Wednesday, April 04, 2007

Don't count on mammograms

The latest issue of the New England Journal of Medicine makes it clear that breast cancer screening via mammograms is a most imperfect science. An editorialist notes that "screening mammography is also the most common basis for lawsuits in radiology, which is not surprising, since 25 to 50% of cases of breast cancer are identified retrospectively on the previous annual screening mammogram."

In other words, when cancer is discovered in a woman's breast, at least 1 in 4 of the tumors can be seen on review of the previous year's mammogram films. Dr. Ferris Hall of Beth Israel Deaconess Medical Center in Boston goes on to note:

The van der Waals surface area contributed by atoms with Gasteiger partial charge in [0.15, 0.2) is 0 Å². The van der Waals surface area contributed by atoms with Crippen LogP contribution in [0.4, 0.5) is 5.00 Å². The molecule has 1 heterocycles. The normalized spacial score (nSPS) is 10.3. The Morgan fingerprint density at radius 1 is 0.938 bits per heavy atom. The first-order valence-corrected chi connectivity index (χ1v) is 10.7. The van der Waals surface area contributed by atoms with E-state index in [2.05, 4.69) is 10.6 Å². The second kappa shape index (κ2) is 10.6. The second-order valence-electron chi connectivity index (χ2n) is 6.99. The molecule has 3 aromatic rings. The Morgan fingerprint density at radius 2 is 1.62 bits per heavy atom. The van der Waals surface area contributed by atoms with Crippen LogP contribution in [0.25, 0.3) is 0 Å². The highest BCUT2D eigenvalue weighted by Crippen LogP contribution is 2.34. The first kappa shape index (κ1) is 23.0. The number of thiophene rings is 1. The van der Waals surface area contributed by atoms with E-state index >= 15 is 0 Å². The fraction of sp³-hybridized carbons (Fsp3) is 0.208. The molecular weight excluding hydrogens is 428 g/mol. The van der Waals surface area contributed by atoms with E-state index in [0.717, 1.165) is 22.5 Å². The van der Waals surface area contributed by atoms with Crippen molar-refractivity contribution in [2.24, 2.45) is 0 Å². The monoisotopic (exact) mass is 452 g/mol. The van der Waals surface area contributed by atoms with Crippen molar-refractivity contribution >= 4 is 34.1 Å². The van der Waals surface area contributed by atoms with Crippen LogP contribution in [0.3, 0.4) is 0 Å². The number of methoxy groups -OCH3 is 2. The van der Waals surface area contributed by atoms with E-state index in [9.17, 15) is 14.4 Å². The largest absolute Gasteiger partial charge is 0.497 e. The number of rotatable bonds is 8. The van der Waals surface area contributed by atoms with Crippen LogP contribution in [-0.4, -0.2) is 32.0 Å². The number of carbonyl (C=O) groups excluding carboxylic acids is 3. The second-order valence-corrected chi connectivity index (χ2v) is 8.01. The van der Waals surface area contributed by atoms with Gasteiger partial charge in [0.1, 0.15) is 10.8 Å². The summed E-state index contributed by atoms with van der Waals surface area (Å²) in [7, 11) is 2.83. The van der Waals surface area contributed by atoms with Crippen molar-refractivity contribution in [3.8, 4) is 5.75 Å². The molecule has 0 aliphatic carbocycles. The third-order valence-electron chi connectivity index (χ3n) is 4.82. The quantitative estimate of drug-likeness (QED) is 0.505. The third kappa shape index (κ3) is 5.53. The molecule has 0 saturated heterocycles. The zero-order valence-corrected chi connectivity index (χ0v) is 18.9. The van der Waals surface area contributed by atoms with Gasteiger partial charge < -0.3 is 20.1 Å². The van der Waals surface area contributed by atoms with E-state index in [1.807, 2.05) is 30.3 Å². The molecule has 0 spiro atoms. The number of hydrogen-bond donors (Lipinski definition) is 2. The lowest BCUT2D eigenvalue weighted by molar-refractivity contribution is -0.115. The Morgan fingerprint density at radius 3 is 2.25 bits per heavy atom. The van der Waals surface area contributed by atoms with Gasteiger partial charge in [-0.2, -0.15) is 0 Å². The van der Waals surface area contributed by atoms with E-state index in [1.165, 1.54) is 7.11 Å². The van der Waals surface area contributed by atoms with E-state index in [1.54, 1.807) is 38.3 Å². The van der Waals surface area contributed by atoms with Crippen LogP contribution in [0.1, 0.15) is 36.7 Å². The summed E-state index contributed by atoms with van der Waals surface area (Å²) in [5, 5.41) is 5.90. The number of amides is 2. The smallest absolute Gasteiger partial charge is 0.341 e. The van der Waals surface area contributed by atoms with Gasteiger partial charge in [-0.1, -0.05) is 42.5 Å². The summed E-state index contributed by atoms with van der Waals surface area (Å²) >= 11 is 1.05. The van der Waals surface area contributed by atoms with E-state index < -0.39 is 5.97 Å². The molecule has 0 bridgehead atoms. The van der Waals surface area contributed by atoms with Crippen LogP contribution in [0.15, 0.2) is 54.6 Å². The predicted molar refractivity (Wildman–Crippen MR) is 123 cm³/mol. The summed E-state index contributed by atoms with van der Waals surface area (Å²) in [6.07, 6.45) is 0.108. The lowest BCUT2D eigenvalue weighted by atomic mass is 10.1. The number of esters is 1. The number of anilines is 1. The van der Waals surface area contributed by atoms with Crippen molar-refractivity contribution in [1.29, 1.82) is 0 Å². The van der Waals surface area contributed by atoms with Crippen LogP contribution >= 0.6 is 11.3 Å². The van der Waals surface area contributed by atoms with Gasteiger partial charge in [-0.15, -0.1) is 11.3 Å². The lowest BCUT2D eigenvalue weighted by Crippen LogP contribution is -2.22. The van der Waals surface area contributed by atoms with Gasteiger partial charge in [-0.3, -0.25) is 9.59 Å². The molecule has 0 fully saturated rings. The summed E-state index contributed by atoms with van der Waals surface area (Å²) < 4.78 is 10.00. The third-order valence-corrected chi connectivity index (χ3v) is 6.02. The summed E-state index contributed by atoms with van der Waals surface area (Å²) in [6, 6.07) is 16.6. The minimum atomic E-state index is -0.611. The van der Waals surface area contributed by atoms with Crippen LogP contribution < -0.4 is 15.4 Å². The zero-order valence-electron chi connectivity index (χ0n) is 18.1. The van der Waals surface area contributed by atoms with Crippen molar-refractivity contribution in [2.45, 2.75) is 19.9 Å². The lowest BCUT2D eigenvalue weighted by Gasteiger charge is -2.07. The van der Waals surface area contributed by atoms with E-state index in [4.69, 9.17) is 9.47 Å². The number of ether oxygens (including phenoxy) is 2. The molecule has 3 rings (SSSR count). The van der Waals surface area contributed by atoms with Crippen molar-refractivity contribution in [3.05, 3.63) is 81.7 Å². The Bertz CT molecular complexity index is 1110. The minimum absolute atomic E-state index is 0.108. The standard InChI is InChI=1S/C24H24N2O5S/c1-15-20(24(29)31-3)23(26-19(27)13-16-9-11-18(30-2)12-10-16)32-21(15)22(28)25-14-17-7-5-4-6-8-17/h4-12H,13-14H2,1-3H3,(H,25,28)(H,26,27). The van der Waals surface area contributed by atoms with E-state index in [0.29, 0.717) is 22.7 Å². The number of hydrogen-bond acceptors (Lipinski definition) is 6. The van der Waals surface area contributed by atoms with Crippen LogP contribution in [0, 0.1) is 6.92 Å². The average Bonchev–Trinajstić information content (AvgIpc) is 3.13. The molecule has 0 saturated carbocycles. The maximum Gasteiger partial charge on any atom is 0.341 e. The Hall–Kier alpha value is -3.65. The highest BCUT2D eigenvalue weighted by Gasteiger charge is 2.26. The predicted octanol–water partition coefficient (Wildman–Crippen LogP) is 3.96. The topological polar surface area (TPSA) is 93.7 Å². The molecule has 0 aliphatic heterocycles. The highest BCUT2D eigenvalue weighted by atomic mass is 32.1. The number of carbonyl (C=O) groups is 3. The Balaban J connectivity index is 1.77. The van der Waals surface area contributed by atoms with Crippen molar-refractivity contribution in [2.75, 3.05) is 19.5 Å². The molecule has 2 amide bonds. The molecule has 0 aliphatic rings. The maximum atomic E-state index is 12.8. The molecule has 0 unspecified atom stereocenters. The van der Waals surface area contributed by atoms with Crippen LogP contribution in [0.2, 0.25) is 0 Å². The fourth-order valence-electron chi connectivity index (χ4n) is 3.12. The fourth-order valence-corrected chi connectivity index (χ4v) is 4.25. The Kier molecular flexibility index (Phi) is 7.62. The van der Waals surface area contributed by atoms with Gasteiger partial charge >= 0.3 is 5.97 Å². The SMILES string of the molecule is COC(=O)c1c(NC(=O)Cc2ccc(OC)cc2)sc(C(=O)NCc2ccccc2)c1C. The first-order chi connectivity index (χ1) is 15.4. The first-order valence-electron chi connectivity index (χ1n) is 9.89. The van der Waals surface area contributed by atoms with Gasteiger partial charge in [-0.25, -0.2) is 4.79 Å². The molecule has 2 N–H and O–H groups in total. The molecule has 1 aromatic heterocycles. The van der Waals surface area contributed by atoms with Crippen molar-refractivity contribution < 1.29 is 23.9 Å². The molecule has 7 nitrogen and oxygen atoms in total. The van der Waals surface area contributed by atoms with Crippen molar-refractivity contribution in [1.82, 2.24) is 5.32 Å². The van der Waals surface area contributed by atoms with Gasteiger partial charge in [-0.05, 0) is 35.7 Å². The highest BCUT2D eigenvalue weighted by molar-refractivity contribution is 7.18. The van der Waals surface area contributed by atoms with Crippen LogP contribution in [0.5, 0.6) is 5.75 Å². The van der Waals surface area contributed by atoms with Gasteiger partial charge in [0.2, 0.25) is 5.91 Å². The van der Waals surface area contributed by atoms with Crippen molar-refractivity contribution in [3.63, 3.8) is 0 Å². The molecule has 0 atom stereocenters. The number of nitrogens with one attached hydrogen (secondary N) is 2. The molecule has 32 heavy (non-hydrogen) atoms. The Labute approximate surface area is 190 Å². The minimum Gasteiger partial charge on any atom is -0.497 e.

Screening mammography, a particularly stressful task for radiologists, is associated with a relatively high rate of burnout. For all these reasons, residents have avoided this field for decades, leaving a shortfall of fellowship-trained mammographers, many of whom are older and overworked.

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